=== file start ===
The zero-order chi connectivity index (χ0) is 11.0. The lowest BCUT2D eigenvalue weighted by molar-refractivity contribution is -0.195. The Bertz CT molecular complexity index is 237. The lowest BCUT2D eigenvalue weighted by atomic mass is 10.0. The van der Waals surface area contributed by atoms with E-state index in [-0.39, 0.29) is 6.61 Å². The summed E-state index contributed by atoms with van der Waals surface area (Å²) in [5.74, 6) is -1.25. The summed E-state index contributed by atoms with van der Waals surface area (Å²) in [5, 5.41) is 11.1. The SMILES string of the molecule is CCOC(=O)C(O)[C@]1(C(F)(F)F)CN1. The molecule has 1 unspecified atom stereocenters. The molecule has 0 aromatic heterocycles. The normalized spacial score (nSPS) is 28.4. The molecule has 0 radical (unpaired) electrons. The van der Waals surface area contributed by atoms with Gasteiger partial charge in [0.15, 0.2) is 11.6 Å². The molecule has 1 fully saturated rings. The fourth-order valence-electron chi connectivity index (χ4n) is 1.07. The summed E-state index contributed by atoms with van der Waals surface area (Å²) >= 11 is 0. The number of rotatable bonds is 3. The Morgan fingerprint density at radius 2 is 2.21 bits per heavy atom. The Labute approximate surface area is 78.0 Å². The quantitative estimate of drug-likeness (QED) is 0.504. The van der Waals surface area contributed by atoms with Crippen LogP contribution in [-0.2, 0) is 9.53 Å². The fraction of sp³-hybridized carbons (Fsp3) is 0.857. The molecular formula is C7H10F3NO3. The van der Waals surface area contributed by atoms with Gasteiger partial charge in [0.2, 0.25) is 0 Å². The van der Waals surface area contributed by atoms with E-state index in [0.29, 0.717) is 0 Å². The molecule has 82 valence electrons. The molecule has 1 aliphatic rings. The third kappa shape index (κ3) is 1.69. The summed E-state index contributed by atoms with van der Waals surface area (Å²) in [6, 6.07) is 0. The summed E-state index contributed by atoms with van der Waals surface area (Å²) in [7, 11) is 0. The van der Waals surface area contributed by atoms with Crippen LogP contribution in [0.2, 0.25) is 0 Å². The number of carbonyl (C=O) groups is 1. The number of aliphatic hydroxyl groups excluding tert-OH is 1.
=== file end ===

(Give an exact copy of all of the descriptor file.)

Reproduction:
The zero-order chi connectivity index (χ0) is 11.0. The lowest BCUT2D eigenvalue weighted by molar-refractivity contribution is -0.195. The Bertz CT molecular complexity index is 237. The lowest BCUT2D eigenvalue weighted by atomic mass is 10.0. The van der Waals surface area contributed by atoms with E-state index in [-0.39, 0.29) is 6.61 Å². The summed E-state index contributed by atoms with van der Waals surface area (Å²) in [5.74, 6) is -1.25. The summed E-state index contributed by atoms with van der Waals surface area (Å²) in [5, 5.41) is 11.1. The SMILES string of the molecule is CCOC(=O)C(O)[C@]1(C(F)(F)F)CN1. The molecule has 1 unspecified atom stereocenters. The molecule has 0 aromatic heterocycles. The normalized spacial score (nSPS) is 28.4. The molecule has 0 radical (unpaired) electrons. The van der Waals surface area contributed by atoms with Gasteiger partial charge in [0.15, 0.2) is 11.6 Å². The molecule has 1 fully saturated rings. The fourth-order valence-electron chi connectivity index (χ4n) is 1.07. The summed E-state index contributed by atoms with van der Waals surface area (Å²) >= 11 is 0. The number of rotatable bonds is 3. The Morgan fingerprint density at radius 2 is 2.21 bits per heavy atom. The Labute approximate surface area is 78.0 Å². The quantitative estimate of drug-likeness (QED) is 0.504. The van der Waals surface area contributed by atoms with Crippen LogP contribution in [-0.2, 0) is 9.53 Å². The fraction of sp³-hybridized carbons (Fsp3) is 0.857. The molecular formula is C7H10F3NO3. The van der Waals surface area contributed by atoms with Gasteiger partial charge in [0.2, 0.25) is 0 Å². The van der Waals surface area contributed by atoms with E-state index in [0.29, 0.717) is 0 Å². The molecule has 82 valence electrons. The molecule has 1 aliphatic rings. The third kappa shape index (κ3) is 1.69. The summed E-state index contributed by atoms with van der Waals surface area (Å²) in [6, 6.07) is 0. The summed E-state index contributed by atoms with van der Waals surface area (Å²) in [7, 11) is 0. The van der Waals surface area contributed by atoms with Crippen LogP contribution in [0.2, 0.25) is 0 Å². The number of carbonyl (C=O) groups is 1. The number of aliphatic hydroxyl groups excluding tert-OH is 1.